Secondly, you may even wish to broaden your gathering of insights and feedback. This will naturally depend on what timeframe you have to undertake this work, as well as the resources available to commit to ensuring this important exercise can be properly carried out.
Some organisations will conduct surveys, run focus groups, and even do individual interviews with specifically identified stakeholders. Fundamentally it is all about what people are seeing is important to them about the organisation. in other words, what is it that ‘grabs’ them and wants them to stay.
While there is the upfront work to establish these aspects it doesn’t mean that that is the end of it. There will be benefit in asking any people who are applicants for vacancies what attracted them to the vacant role. Just as you are looking to those coming onboard, equally there is value in really understanding what might be missing, that meant a person leaving your organisation.
Some commentators suggest asking a person who is leaving – ‘what would it take to retain you?’.
Addressing key elements that generate personal benefits
Ultimately all of this will feed into having a better insight into your organisation’ key benefits as perceived by others. From an EVP perspective you are assessing the strength across quite varied but often inter-related elements such as:
- Organisational purpose
- Career opportunities
- Work/life balance
- Hybrid working
- Upskilling pathways
- Organisation and/or team culture
- Alignment of individual goals
- Compensation – salary
- Compensation package – rewards & benefits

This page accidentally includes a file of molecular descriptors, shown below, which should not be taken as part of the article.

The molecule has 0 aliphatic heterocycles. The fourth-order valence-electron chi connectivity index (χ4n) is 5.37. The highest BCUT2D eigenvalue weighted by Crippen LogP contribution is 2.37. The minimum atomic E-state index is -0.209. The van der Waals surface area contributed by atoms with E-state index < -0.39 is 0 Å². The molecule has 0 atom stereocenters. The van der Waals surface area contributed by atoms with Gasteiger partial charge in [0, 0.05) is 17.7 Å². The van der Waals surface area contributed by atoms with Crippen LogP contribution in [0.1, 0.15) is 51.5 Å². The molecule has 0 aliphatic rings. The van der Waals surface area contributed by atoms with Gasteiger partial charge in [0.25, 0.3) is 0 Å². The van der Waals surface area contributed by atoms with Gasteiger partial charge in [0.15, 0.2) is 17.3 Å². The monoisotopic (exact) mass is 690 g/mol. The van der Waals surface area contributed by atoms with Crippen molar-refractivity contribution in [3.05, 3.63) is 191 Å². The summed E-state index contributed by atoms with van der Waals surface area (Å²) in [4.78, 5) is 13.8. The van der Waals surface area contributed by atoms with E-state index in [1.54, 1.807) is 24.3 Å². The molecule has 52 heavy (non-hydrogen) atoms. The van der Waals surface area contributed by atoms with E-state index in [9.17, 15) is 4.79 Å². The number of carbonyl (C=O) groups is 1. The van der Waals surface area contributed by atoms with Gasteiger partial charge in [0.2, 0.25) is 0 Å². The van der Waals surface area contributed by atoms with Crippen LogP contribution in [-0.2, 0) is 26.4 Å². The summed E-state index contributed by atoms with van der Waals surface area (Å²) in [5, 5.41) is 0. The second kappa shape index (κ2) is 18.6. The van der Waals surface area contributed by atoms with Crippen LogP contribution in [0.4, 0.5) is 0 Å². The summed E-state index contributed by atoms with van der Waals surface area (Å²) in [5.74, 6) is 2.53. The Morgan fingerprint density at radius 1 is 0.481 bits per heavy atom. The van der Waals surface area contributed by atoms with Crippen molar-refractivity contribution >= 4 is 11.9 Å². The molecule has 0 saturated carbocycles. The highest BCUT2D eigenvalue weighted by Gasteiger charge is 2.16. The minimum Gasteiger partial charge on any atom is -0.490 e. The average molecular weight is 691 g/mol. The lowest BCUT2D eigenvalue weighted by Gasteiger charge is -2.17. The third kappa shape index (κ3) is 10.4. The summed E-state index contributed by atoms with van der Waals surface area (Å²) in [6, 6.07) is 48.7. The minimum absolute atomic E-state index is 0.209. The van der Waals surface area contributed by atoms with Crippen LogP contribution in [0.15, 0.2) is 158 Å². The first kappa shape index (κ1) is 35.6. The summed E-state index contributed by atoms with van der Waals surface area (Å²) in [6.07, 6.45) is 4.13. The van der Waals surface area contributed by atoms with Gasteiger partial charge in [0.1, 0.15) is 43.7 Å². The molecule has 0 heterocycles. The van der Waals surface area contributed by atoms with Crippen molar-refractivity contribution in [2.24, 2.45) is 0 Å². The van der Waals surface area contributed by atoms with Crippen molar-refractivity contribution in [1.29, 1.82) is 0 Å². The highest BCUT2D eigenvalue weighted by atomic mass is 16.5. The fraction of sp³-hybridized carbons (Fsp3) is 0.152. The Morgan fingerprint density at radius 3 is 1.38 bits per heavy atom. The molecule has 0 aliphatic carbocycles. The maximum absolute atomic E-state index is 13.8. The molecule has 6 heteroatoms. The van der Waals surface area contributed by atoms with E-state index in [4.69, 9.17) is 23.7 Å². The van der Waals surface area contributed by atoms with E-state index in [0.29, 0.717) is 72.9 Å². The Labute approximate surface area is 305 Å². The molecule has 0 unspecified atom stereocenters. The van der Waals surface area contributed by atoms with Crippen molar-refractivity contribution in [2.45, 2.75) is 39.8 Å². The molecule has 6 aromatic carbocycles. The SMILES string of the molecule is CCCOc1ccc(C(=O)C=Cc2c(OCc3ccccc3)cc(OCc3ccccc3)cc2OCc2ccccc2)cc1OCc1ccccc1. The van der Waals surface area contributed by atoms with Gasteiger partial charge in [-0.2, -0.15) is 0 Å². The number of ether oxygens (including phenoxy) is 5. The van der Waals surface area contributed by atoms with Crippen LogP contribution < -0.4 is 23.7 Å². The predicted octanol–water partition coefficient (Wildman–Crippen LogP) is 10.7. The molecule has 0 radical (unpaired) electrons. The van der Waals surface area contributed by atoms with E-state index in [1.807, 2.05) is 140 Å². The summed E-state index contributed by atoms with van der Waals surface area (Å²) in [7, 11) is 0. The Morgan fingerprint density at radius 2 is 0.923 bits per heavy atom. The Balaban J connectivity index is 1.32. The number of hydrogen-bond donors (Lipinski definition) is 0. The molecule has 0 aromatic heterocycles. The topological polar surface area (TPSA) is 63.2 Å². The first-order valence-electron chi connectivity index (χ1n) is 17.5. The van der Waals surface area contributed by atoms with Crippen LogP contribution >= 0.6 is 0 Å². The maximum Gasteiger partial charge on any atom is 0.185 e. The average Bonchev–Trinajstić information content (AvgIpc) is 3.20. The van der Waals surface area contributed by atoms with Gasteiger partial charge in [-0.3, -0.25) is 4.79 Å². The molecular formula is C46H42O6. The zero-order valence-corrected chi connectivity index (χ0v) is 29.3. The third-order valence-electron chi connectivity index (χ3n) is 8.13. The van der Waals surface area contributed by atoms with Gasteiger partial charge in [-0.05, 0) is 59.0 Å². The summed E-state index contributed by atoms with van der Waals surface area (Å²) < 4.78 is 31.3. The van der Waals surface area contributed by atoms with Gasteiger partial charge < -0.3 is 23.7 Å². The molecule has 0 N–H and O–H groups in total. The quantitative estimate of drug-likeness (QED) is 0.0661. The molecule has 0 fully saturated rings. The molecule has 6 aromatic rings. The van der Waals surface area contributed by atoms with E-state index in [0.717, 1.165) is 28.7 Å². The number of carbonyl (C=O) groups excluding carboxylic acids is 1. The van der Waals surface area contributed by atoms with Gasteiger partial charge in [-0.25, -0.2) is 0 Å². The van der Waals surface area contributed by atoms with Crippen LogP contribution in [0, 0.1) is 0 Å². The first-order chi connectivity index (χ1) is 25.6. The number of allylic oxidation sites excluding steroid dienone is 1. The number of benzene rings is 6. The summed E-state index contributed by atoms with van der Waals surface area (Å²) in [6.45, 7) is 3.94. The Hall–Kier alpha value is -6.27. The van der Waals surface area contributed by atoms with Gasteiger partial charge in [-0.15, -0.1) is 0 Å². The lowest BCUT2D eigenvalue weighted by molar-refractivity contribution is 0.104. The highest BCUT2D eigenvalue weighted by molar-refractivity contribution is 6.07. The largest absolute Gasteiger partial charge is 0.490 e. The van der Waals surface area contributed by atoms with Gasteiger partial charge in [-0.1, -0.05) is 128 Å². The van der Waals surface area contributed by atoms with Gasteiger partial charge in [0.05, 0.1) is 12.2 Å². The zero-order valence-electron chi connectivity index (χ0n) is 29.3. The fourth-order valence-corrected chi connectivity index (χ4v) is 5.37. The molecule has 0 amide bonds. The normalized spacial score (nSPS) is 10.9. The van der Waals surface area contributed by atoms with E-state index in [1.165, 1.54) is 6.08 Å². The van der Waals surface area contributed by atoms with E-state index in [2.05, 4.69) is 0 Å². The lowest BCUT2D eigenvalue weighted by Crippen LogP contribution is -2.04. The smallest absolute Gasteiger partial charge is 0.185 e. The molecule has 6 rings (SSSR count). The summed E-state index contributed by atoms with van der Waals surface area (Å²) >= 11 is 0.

- Leadership quality
- Means and support structures in place
- Presence of engagement
- Overall work environment
- Sense of social cohesion/networking
Employee retention strategies
Now with your EVP in hand you are in a position to address the organisation’s employee retention approach.
EVP is a central factor for successful employee attraction as well as employee retention. Research and anecdotal feedback strongly indicates that those employees who are aligned to an organisation’s values, will stay. Of course, this is not the only value as other benefits will be observed, including maintaining of a low rate of employee turnover.
Review and transform your compensation program
Recapping, we know that employee expectations are changing. The bottom line now is every organisation needs to have a competitive total compensation/rewards program.
In our previous article, we covered the importance of remaining abreast of the latest comprehensive pay and talent trends. For example:
- Do you fully understand how the talent market is moving in your sector?